|Japanese submarine I-202|
|Career (Empire of Japan)|
|Builder:||Kure Navy Yard|
|Laid down:||1 May 1944|
|Launched:||2 September 1944|
|Fate:||Sunk by US Navy off Gotō Islands on 5 April 1946|
1,290 t (1,270 long tons; 1,420 short tons) surfaced|
1,503 t (1,479 long tons; 1,657 short tons) submerged
79 m (259 ft) overall|
59.2 m (194 ft) pressure hull
5.8 m (19 ft) pressure hull|
9.2 m (30 ft) max. across stern fins
|Height:||7 m (23 ft) (keel to main deck)|
2 × Mitsubishi Model 1 diesels, 2,750 hp (2,050 kW)
4 × electric motors, 5,000 hp (3,700 kW) at 600 rpm
15.75 knots (29.17 km/h) surfaced|
19 knots (35 km/h) submerged
15,000 nmi (28,000 km) at 6 knots (11 km/h)|
7,800 nmi (14,400 km) at 11 knots (20 km/h)
5,800 nmi (10,700 km) at 14 knots (26 km/h)
Submerged: 135 nmi (250 km) at 3 knots (5.6 km/h)
|Test depth:||110 m (360 ft)|
|Complement:||31 officers and men|
• 4 × 533 mm (21 in) bow torpedo tubes|
• 10 × Type 95 torpedoes
• 2 × 25 mm cannon
I-202 was one of only three I-200 class submarines of the Imperial Japanese Navy to be completed during World War II. The I-200 class were of advanced design, and had been built for high underwater speed. They were the fastest operational submarines built during World War II, surpassing even the German Type XXI submarines.
Launched on 2 September 1944, I-202 was the second I-200 class submarine to be completed, on 12 February 1945.
After a battery charging operation which attempted to reduce the time taken by using higher current, I-202 suffered explosions in her battery compartments which ruined 500 battery cells and damaged her pressure hull. In June 1945 I-202 was in Kure Naval yard for repairs to her pressure hull, and to replace her ruined batteries. When the work was nearly completed, an air raid warning was given and Captain Imai decided to sail immediately. I-202 had reached the open sea when bombing of the base began, but as it was unable to dive it was hit on the aft deck by strafing aircraft.
I-204 was sunk as result of the raid and it was decided to evacuate to Maizuru, Kyoto. A convoy of 35 small cargo vessels, some minesweepers, and five submarines including I-202 and I-201 left Kure at the end of June to run the Kanmon Straits by night. I-202 made the dangerous passage surfaced, on battery power, with the entire crew except for essential personnel assembled on the top deck and forbidden to move.
I-202's repairs were completed at Maizuru and she resumed training and embarked a load of torpedoes.
At the end of July the Staff of the Sixth Fleet held a conference at which Captain Imai was present. It was decided to sail to the Pacific Ocean in early August by way of Yokosuka. However, when Imai returned to Maizuru on 31 July 1945 the port was under heavy attack by carrier-based aircraft. Despite spending the raid submerged, I-202 had suffered slight damage, its periscope being destroyed and some of its casing plates penetrated by splinters. This damage meant that the planned operation could not be conducted, and the submarine had to wait for a new periscope to arrive.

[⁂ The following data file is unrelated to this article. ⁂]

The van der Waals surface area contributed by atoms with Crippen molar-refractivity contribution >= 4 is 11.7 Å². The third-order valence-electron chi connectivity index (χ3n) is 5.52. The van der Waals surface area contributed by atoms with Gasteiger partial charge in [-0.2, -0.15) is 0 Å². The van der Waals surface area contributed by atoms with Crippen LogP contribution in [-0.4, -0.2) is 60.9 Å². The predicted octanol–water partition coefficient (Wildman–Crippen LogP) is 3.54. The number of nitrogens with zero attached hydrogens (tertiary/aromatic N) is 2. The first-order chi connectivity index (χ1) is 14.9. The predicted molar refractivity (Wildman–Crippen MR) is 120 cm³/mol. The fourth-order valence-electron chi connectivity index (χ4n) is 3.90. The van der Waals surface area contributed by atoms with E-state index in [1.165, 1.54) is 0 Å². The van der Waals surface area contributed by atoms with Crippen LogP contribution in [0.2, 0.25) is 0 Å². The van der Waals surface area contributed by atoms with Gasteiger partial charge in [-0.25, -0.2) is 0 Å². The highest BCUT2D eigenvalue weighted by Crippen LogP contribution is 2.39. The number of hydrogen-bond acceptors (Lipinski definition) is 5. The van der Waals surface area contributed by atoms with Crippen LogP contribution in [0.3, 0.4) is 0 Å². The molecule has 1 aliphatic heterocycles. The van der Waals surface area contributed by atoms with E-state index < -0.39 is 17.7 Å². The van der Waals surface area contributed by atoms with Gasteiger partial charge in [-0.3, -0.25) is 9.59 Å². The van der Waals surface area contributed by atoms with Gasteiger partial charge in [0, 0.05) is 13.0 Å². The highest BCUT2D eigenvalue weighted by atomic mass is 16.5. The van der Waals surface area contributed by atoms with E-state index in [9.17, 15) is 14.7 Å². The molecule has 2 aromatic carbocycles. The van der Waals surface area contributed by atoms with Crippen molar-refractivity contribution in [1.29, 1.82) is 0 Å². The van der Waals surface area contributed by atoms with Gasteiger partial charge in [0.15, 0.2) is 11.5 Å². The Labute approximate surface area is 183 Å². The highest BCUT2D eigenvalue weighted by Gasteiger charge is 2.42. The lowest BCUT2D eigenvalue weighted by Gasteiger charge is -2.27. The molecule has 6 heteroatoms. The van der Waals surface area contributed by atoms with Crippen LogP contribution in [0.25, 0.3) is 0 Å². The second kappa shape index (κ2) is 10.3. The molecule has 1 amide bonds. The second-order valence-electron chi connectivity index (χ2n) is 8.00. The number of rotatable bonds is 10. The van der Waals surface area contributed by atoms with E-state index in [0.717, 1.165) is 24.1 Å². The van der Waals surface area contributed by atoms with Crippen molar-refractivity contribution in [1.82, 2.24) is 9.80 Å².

While I-202 was waiting at Maizuru, the atomic bombs were dropped on Hiroshima and Nagasaki and the Soviet Union declared war on Japan, while Maizuru was under constant threat of air attack.
On 15 August the war ended with the surrender of Japan but two days later I-202 sailed with the I-201, I-121, Ro-500 and one other submarine and deployed in a line 150 mi (240 km) off Vladivostok. The Sixth Fleet staff ordered them on several occasions to return to Maizuru, and on 22 August a staff officer flew in to Maizuru to stress the importance of the order. The submarines finally returned to Maizuru on 24 August after destroying their radios and other equipment, and in October sailed to Sasebo where they and their sister ship I-203 were taken out of service on 30 November and handed over to the Occupation Forces.
I-202 was scheduled to be delivered to Britain, but the USSR were also strongly interested in acquiring it, and it was eventually sunk by the US Navy off the Gotō Islands on 5 April 1946 to avoid trouble between Britain and the USSR.
- Stille, p. 38
- Lengerer, p. 64
- Lengerer, Hans (2006). "The High-Speed Submarines of the I 201 Class". Chrysalis Books. pp. pp. 59–77.
- Stille, Mark; Tony Bryan (2007). Imperial Japanese Navy Submarines 1941-45. Osprey Publishing. ISBN 1-84603-090-0.
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